Gutted Syrian town begins modest reconstruction, street by street

Many of Harasta’s large residential blocks or industrial complexes have been pulverized by strikes, artillery and mortars. (AFP)
Updated 19 July 2018
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Gutted Syrian town begins modest reconstruction, street by street

  • Mountains of rubble still block many of the main thoroughfares in Harasta, a town outside Damascus
  • After a blistering weeks-long assault, Syria’s government recaptured it in March

HARASTA, Syria: Khaled’s delicate hands were accustomed to cutting and styling hair in his Syrian hometown Harasta. Now, they’re hauling concrete and sweeping floors to repair homes ravaged by years of fighting.
Mountains of rubble still block many of the main thoroughfares in Harasta, a town outside Damascus held for nearly five years by armed rebels.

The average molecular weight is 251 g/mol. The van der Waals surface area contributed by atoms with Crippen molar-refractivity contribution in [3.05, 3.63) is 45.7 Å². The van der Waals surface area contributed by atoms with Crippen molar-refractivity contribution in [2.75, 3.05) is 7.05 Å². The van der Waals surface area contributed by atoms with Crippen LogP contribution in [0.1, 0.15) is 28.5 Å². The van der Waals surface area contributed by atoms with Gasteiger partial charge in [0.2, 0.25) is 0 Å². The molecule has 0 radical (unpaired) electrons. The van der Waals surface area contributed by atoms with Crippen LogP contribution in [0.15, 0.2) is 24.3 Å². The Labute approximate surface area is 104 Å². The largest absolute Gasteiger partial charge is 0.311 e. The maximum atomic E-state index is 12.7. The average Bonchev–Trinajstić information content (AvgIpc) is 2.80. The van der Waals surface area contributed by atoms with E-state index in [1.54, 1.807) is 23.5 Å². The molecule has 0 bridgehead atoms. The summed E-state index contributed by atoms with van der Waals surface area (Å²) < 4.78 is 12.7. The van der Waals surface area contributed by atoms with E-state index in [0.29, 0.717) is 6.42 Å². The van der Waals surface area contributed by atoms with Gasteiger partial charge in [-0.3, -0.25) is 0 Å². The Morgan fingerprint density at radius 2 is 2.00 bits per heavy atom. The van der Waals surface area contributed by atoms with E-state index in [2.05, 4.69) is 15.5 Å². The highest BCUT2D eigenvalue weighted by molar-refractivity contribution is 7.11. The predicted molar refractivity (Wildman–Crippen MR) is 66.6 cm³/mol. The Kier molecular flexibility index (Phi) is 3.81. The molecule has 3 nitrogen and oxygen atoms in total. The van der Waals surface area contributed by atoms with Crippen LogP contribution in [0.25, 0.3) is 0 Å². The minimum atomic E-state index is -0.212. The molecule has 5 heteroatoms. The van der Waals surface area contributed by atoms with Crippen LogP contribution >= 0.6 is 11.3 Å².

After a blistering weeks-long assault, Syria’s government recaptured it in March, and displaced families have been trickling back to check if their homes survived.
Khaled, 35, watches them cross a security checkpoint and approaches to pitch his services: knocking down walls, clearing rubble, and sweeping up debris.
“I used to be a barber, but now I’m a laborer. I wait for families to enter and offer them my services in cleaning and restoration,” he says.
Khaled fled Harasta in 2012 to the nearby town of Al-Tal, where he still lives with his family. Every day, the father of three commutes to Harasta to find work.
His own house still stands, but he cannot return yet: temporary security measures dictate that people who live outside the town cannot stay past nightfall.
“I work with three other people. We use hammers, brooms, and buckets of water. Work is on and off,” he says.
“Clients pay us whatever they can afford.”
Harasta lies in Eastern Ghouta, recaptured this spring by Syrian troops with a deal that saw thousands of rebels and civilians bussed to opposition territory elsewhere.
Others, like 45-year-old Hassan, chose not to leave.
The former petrol station worker remained in Harasta throughout the rebel reign and decided to stay in its aftermath, too.
Hassan now works with Khaled, transporting rocks and other materials in his pick-up truck to construction sites.
“This is the only work in Harasta that pays right now,” says Hassan, wearing a dirty wool sweater despite the heat.